Newfound star may be oldest in the universe

Newfound star may be oldest in the universe

Newfound star may be oldest in the universe

The ultimate age barrier has been broken. The oldest living star in the entire universe may have been discovered–one formed only 100 million or 200 million years after the Big Bang itself.

The ancient star, born some 13.6 billion years ago, beats the previous record handily, by 400 million years, and offers a unique view into what the universe looked like soon after its birth.

“This is the first time that we’ve been able to unambiguously say that we’ve found the chemical fingerprint of a first star,” said the lead author of the new study, astronomer Stefan Keller of the Australian National University Research School of Astronomy and Astrophysics.

The record-breaker was first spotted as part of a million-star survey using the SkyMapper Telescope at the Australian National University’s Siding Spring Observatory in New South Wales, Australia. In high-resolution follow-up observations by the Magellan Telescopes in Chile, astronomers next noticed that one faint star, called SMSS J031300.36-670839.3, possessed unusually low levels of heavy metals such as iron.

Astronomers can estimate the age of stars by the amount of iron that they contain. The unexpected lack of metal in the aged star indicates it was born out of the remnants of a very short-lived, primordial supernovae that had a mass 60 times that of our sun’s.“What happened was that one first star dies in a supernova and then the gas that was thrown out mixed in with the surrounding pristine gas. Then later that gas cooled and formed a star. And so this is the star we are observing now,” said Keller.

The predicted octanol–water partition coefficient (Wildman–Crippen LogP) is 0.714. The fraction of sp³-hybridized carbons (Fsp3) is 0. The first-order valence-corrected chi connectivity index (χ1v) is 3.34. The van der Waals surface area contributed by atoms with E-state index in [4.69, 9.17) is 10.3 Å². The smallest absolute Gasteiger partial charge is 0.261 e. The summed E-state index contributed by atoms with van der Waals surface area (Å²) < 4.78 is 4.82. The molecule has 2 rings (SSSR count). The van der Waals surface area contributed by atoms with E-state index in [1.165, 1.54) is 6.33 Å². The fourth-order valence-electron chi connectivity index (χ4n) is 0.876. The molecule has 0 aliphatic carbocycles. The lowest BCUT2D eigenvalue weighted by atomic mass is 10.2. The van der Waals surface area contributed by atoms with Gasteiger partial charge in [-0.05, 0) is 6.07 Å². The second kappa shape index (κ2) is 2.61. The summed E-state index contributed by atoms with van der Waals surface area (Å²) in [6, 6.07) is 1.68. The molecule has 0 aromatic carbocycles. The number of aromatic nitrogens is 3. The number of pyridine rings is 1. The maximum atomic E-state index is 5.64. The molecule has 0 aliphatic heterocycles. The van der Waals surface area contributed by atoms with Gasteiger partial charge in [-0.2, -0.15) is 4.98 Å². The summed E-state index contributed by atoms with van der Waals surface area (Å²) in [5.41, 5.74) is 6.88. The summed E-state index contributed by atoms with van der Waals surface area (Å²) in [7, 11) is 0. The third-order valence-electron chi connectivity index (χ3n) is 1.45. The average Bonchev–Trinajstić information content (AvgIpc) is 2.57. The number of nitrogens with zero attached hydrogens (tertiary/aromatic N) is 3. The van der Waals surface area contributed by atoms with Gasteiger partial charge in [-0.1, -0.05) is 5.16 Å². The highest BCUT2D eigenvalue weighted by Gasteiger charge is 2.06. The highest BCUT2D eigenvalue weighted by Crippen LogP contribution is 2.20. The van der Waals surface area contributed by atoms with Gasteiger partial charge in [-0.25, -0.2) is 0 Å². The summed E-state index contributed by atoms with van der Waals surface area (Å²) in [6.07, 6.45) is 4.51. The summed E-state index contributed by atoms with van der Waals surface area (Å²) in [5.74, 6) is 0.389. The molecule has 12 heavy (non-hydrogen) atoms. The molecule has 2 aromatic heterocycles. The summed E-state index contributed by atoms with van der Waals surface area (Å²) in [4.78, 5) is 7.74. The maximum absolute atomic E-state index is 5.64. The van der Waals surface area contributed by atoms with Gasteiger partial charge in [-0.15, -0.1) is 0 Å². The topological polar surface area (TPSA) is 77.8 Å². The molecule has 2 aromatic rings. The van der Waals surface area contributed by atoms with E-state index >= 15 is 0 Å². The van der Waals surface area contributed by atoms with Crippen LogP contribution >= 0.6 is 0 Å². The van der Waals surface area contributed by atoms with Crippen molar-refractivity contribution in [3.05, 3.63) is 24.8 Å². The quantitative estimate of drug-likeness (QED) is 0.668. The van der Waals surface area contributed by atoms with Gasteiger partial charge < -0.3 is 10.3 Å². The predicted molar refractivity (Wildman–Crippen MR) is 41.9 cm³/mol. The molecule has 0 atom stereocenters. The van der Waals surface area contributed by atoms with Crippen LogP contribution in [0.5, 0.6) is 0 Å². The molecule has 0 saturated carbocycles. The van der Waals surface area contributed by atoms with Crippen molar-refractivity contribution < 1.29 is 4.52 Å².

What is puzzling researchers is that these first-generation supernovae blasts were thought to pollute their surroundings with a lot of iron. But these new findings show that this ancient star shows no sign of these pollutants.

“This indicates the primordial star’s supernova explosion was of surprisingly low energy. Although sufficient to disintegrate the primordial star, almost all of the heavy elements, such as iron, were consumed by a black hole that formed at the heart of the explosion,” said Keller.

The new stellar old-timer calls our own Milky Way galaxy home, and it is located just 6,000 light-years away in the far southern constellation Dorado.

Keller and his team believe that the stellar old-timer may have formed in an isolated gas blob in the early universe. Later on, it was incorporated into our galaxy.

“Stars are like time capsules; they lock away a chunk of the universe as it was when the star formed,” he says. “This is an important time in the evolution of the universe – our Milky Way is formative, the first stars have switched on, and the first heavier elements, which we need for life, are starting to disperse.”

Because the star glows at a feeble 14.7 magnitude, Keller estimates that to see it visually a sky-watcher will need to peer skyward under dark skies through an instrument at least 16 to 20 inches. However, much more modest scopes outfitted with digital cameras should have an easier time capturing the star’s subtle glimmer.

Even if you don’t have the astro-gear to hunt this cosmic old-timer down for yourself, it’s amazing to just look up at this one spot in the sky and ponder that this intriguing record-breaker lies in our own galactic backyard.